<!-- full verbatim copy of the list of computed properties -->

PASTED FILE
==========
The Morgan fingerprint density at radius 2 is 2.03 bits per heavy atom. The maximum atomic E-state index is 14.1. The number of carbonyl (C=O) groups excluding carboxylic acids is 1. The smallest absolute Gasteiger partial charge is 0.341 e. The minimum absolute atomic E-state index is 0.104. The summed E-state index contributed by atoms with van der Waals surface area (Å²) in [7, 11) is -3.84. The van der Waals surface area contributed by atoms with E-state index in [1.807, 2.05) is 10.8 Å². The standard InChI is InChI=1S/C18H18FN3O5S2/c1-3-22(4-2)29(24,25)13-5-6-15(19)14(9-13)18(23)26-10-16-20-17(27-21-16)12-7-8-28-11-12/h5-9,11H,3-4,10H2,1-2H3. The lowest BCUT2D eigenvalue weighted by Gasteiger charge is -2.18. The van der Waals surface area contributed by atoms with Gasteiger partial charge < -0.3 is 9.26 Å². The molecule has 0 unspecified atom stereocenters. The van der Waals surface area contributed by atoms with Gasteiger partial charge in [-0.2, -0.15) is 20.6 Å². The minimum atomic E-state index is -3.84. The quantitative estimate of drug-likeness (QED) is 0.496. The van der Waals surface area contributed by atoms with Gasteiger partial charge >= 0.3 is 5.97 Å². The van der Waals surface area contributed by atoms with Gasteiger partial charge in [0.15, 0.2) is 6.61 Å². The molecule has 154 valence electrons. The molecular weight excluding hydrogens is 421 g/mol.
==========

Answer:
The Morgan fingerprint density at radius 2 is 2.03 bits per heavy atom. The maximum atomic E-state index is 14.1. The number of carbonyl (C=O) groups excluding carboxylic acids is 1. The smallest absolute Gasteiger partial charge is 0.341 e. The minimum absolute atomic E-state index is 0.104. The summed E-state index contributed by atoms with van der Waals surface area (Å²) in [7, 11) is -3.84. The van der Waals surface area contributed by atoms with E-state index in [1.807, 2.05) is 10.8 Å². The standard InChI is InChI=1S/C18H18FN3O5S2/c1-3-22(4-2)29(24,25)13-5-6-15(19)14(9-13)18(23)26-10-16-20-17(27-21-16)12-7-8-28-11-12/h5-9,11H,3-4,10H2,1-2H3. The lowest BCUT2D eigenvalue weighted by Gasteiger charge is -2.18. The van der Waals surface area contributed by atoms with Gasteiger partial charge < -0.3 is 9.26 Å². The molecule has 0 unspecified atom stereocenters. The van der Waals surface area contributed by atoms with Gasteiger partial charge in [-0.2, -0.15) is 20.6 Å². The minimum atomic E-state index is -3.84. The quantitative estimate of drug-likeness (QED) is 0.496. The van der Waals surface area contributed by atoms with Gasteiger partial charge >= 0.3 is 5.97 Å². The van der Waals surface area contributed by atoms with Gasteiger partial charge in [0.15, 0.2) is 6.61 Å². The molecule has 154 valence electrons. The molecular weight excluding hydrogens is 421 g/mol.